feggi and vocalism over its full com
pass are essential. But once tho voice
has obtained Its growth, my experi
ence has been that If you sing In publlo
you should save It completely In pri
vate." He Loved to Tell the Story.
Thar was a period of three yars
when Ichabod Hastings was bowed
down to ns the champion liar of Squan
Creek. He begun In a humble way,
lyln' about clams and oysters and
crabs, and In a y'ar climbed to the top
of the ladder and had the best of credit
at all the stores. It was a delight
and a pleasure to hear Ichabod Hast
ings He. He had a serious, earnest face,
and when tellln' a He about anybody
beln' drowned his lip would tremble
and his eyes fill with tears. Tho min
ister let him go on for a y'ar and a
half, and then called on him one even.
In' and said:
"Ichabod, I don't want to hurt yer
feelln's, but It 'pears to be that you
orter tell the truth once in awhile fur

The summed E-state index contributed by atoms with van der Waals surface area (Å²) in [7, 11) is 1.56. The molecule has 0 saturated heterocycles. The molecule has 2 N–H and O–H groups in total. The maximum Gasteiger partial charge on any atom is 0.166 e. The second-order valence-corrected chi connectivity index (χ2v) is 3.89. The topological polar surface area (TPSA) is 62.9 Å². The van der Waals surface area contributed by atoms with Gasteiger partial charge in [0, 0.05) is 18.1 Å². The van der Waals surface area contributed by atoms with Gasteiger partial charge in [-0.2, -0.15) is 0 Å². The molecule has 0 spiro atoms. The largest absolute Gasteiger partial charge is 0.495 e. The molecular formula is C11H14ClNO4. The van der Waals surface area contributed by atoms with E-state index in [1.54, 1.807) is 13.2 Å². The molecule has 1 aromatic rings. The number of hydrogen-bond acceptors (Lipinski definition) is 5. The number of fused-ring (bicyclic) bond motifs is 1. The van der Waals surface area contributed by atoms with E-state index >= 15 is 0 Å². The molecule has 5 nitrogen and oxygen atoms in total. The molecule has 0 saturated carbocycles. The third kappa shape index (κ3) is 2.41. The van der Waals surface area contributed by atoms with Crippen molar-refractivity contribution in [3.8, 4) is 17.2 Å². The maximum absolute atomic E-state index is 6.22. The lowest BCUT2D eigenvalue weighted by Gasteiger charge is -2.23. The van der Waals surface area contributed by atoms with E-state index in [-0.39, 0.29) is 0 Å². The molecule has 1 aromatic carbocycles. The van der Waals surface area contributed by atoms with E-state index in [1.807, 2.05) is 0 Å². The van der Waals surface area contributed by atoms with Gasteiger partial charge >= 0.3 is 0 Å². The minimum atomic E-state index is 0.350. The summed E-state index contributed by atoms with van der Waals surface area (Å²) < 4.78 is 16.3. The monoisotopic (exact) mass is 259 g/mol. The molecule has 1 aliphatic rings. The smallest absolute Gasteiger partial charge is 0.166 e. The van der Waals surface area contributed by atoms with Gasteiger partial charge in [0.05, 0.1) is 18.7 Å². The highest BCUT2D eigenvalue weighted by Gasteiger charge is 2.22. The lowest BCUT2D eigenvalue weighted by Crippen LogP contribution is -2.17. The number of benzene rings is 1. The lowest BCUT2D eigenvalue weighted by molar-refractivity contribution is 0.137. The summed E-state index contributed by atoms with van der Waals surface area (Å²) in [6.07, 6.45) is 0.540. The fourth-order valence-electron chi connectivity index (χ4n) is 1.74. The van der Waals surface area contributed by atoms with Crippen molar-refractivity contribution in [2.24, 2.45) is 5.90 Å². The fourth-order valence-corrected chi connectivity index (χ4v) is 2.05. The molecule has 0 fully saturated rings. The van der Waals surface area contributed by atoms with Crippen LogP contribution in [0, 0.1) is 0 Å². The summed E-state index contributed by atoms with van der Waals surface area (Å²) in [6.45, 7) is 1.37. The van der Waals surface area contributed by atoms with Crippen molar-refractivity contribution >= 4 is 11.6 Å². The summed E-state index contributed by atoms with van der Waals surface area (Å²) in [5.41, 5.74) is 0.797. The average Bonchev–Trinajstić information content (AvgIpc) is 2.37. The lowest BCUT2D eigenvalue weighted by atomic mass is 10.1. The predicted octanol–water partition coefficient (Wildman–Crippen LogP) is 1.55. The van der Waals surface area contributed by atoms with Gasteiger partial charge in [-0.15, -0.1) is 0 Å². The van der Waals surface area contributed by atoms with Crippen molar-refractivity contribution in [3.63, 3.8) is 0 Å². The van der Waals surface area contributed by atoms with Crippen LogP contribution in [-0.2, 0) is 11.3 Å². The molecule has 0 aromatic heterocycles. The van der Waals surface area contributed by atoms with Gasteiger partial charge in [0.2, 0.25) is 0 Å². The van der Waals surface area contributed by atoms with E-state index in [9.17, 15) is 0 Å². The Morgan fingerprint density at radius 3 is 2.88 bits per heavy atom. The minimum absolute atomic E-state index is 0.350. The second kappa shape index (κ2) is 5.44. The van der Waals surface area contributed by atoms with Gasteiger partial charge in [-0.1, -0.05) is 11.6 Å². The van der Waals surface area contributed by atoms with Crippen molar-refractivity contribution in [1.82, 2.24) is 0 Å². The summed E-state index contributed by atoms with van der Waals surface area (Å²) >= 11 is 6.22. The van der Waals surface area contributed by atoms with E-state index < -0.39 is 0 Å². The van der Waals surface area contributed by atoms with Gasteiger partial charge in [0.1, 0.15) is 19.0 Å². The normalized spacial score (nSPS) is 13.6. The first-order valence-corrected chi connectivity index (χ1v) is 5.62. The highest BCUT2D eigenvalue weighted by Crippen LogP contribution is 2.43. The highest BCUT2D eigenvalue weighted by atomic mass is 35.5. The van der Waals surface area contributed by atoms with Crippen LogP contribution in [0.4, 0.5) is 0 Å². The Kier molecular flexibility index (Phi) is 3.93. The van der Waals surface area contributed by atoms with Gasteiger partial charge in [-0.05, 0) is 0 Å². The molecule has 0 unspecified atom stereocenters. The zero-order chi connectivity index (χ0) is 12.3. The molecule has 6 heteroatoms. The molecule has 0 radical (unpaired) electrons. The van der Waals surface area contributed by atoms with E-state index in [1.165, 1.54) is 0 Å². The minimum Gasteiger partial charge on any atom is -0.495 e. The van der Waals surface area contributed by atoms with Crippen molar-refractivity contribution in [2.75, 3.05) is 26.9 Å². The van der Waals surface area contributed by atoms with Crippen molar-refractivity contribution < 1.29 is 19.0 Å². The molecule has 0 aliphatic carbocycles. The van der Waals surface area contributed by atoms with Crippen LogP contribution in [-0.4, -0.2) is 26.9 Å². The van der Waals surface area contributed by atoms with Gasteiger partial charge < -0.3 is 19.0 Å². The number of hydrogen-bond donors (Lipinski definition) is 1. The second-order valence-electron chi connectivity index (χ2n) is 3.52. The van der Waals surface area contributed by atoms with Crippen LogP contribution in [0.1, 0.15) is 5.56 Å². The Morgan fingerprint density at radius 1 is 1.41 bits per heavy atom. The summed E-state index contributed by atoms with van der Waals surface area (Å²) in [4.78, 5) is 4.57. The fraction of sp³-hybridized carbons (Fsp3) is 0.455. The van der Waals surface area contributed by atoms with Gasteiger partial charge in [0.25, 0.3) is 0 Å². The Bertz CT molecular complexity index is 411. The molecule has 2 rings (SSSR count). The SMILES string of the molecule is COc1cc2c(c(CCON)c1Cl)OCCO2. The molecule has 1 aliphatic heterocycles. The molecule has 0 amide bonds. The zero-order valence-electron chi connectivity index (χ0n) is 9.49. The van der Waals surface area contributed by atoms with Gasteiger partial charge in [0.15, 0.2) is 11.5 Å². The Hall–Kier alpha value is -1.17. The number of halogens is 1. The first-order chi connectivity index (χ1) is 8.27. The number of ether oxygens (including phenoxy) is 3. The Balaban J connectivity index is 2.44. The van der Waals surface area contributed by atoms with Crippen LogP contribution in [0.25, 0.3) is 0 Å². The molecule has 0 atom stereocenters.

a change."
"Hain't I tellln' the truth every mtntt
In the day?" asks Ichabod. .
"Not skassly. The fact Is, you her
becum the nwfullest liar In all New
Jersey, and If you expect to go to heav
en you must quit it. The bible Is agin
a liar."
"Jest pint out one single He I ever tol'
will ye."
"I kin pint out a thousand. Didn't
you say that you saw a lobster down
at Cat Island with clawa twenty feet
"Yes, I seen that lobster," said Icha
bod. "Fact Is, I measured his clawa
with a tape line, and they was twenty
the ends of the cars. He suggests also
two feet long. I knocked off the two
fet so as to keep within the truth. Yta,
that was a whoppln big lobster. If ho
was put on top the blKgest table you
ever seed, thar' wouldn't bo room fur
him, and 1 ealkcrlate thnr' was meat
'nuff on him to feed twisty people."
"Alas! Ichabod!" said the preacher
with a groan. "Didn't you tell around
that when you was throwed overboard
from an oyster pirate .fourteen miles
at sea a whale rlz tip under yo and
carried ye to dry land?"
"Of course 1 did, nnd It wns sol I
can pint out tho veiy spot whnr' I
waded ashore! The whale was comln'
up to blow' as the pit ate throwed mo
over, and beln' ns he was a good na
tured whale and comln' my way, ho
didn't object to glvln' me a lift. 1 don't